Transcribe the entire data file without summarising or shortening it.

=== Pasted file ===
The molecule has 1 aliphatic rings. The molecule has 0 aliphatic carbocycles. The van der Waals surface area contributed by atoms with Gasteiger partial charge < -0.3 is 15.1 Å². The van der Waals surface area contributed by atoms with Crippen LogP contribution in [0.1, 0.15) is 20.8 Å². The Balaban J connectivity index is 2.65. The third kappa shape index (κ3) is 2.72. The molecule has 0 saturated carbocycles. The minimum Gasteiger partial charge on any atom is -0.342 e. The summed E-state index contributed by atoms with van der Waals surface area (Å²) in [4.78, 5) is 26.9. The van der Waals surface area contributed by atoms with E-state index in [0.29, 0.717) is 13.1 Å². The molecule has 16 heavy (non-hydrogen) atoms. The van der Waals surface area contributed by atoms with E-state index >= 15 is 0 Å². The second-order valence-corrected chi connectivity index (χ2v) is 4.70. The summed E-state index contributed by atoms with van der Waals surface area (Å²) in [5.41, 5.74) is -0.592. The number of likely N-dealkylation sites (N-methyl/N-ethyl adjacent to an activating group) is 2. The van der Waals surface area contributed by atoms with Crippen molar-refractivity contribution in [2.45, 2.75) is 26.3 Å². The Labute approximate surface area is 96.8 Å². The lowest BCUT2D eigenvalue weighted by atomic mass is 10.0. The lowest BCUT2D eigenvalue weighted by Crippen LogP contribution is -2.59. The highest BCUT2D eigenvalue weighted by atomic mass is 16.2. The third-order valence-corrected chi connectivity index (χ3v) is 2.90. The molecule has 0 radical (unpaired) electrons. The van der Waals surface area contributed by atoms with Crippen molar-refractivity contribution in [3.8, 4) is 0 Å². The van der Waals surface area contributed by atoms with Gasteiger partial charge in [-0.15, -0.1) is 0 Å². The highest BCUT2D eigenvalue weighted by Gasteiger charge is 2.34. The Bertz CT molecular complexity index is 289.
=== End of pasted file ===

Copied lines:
The molecule has 1 aliphatic rings. The molecule has 0 aliphatic carbocycles. The van der Waals surface area contributed by atoms with Gasteiger partial charge < -0.3 is 15.1 Å². The van der Waals surface area contributed by atoms with Crippen LogP contribution in [0.1, 0.15) is 20.8 Å². The Balaban J connectivity index is 2.65. The third kappa shape index (κ3) is 2.72. The molecule has 0 saturated carbocycles. The minimum Gasteiger partial charge on any atom is -0.342 e. The summed E-state index contributed by atoms with van der Waals surface area (Å²) in [4.78, 5) is 26.9. The van der Waals surface area contributed by atoms with E-state index in [0.29, 0.717) is 13.1 Å². The molecule has 16 heavy (non-hydrogen) atoms. The van der Waals surface area contributed by atoms with E-state index >= 15 is 0 Å². The second-order valence-corrected chi connectivity index (χ2v) is 4.70. The summed E-state index contributed by atoms with van der Waals surface area (Å²) in [5.41, 5.74) is -0.592. The number of likely N-dealkylation sites (N-methyl/N-ethyl adjacent to an activating group) is 2. The van der Waals surface area contributed by atoms with Crippen molar-refractivity contribution in [2.45, 2.75) is 26.3 Å². The Labute approximate surface area is 96.8 Å². The lowest BCUT2D eigenvalue weighted by atomic mass is 10.0. The lowest BCUT2D eigenvalue weighted by Crippen LogP contribution is -2.59. The highest BCUT2D eigenvalue weighted by atomic mass is 16.2. The third-order valence-corrected chi connectivity index (χ3v) is 2.90. The molecule has 0 radical (unpaired) electrons. The van der Waals surface area contributed by atoms with Crippen molar-refractivity contribution in [3.8, 4) is 0 Å². The van der Waals surface area contributed by atoms with Gasteiger partial charge in [-0.15, -0.1) is 0 Å². The highest BCUT2D eigenvalue weighted by Gasteiger charge is 2.34. The Bertz CT molecular complexity index is 289.